Despite all of this testimony and the mounds of evidence submitted to the panel prior to the actual MEDCAC meeting, I was stunned by the ill-informed comments from some panel members. Those comments served as important reminders that not everyone is as current, well-informed or experienced in screening management as we are.

So what happens now?  As I said in my MEDCAC testimony, for too long, a black cloud of despair and indifference has hovered over our community.  But now, we have real hope for survival.  And we are not going to let anything stand in our way!

This is just another bump in the long road that we have already successfully traveled together.  We will continue to work with the amazing teams of health care professionals who are in the real world, working in real time, to help real people advance responsible screening across the country.  Of course, we will work with you, too.  In fact, we need your help now more than ever!

We must take our message directly to the President and let him know what’s at stake.  Failure to provide Medicare coverage for lung cancer screening will mean that this lifesaving preventive service is an Essential Health Benefit for some, but not for our seniors.  It will result in a patchwork healthcare system and lead to the ludicrous situation where someone could have coverage for screening at age 63 and 64, but be denied coverage at 65.  It simply makes no sense.

We have created an online message that lays out the solid case for lung cancer screening for our at risk seniors. We ask that you CLICK HERE to sign it today. And please, spread the word!

Thank you,


A Message on Lung Cancer Screening and What is at Stake for At Risk Seniors

We have reached an exciting and critical stage for the lung cancer community. In just a few days, the Centers for Medicare and Medicaid Services (CMS) will hold a public meeting to consider national coverage for lung cancer screening for high risk individuals who fall within these service populations. This meeting will allow experts in the field an opportunity to review evidence, present data, discuss technology updates, showcase responsible screening already underway in medical centers nationwide and make the case for full coverage for our seniors at high risk for this disease.  This is the final step to the goal we have long been fighting for – government’s backing for this life-saving benefit.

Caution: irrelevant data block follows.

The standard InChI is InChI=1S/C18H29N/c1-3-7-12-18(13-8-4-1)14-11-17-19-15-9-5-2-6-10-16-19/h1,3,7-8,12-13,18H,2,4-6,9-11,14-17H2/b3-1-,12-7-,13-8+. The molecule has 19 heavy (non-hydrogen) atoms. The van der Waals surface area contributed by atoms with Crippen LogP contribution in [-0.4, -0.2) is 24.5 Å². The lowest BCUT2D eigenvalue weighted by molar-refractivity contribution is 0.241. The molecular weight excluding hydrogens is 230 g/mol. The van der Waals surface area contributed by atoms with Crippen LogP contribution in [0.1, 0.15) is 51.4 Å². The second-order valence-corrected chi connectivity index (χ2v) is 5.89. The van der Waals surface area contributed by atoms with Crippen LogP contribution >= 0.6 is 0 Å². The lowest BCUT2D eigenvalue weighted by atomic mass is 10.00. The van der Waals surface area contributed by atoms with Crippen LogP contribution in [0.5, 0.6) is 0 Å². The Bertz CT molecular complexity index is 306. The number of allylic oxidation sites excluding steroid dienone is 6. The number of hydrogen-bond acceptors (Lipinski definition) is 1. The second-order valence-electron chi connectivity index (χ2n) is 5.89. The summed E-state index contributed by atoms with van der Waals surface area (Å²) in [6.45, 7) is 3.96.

I feel so privileged to have been invited by CMS to speak before the panel on behalf of the people -those behind the numbers and data – that stand to benefit most from this proven benefit.  Their voices must be heard and not be over shadowed by debates about percentages and economic modeling.  Too many lives hang in the balance.

We clearly have scientific evidence.  The National Cancer Institute’s National Lung Screening Trial proved that CT screening works and that it leads to early diagnosis which is more treatable and curable.  The final hurdle now is making sure nothing stands in the way of accessing this life-saving benefit for all who are at risk – and since the majority of lung cancers are diagnosed in people age 65 and older – this falls squarely on CMS to support for our seniors.

We also have best-practice care underway through our National Framework of Lung Screening Excellence and Continuum of Care.  Upwards of nearly 180 hospital centers across the country have adopted these guiding principles and are showing that responsible care can be delivered in the real world – real time — to real people.  Over half of these hospitals are community based – again proving that you don’t need to be a large academic medical center to screen those at risk responsibly.    I say BRAVO to these medical teams who have not waited – debated – or showed continued indifference to the massive and tragic impact of this disease.  They have rolled up their sleeves and are getting the life-saving job done – well and right – right now.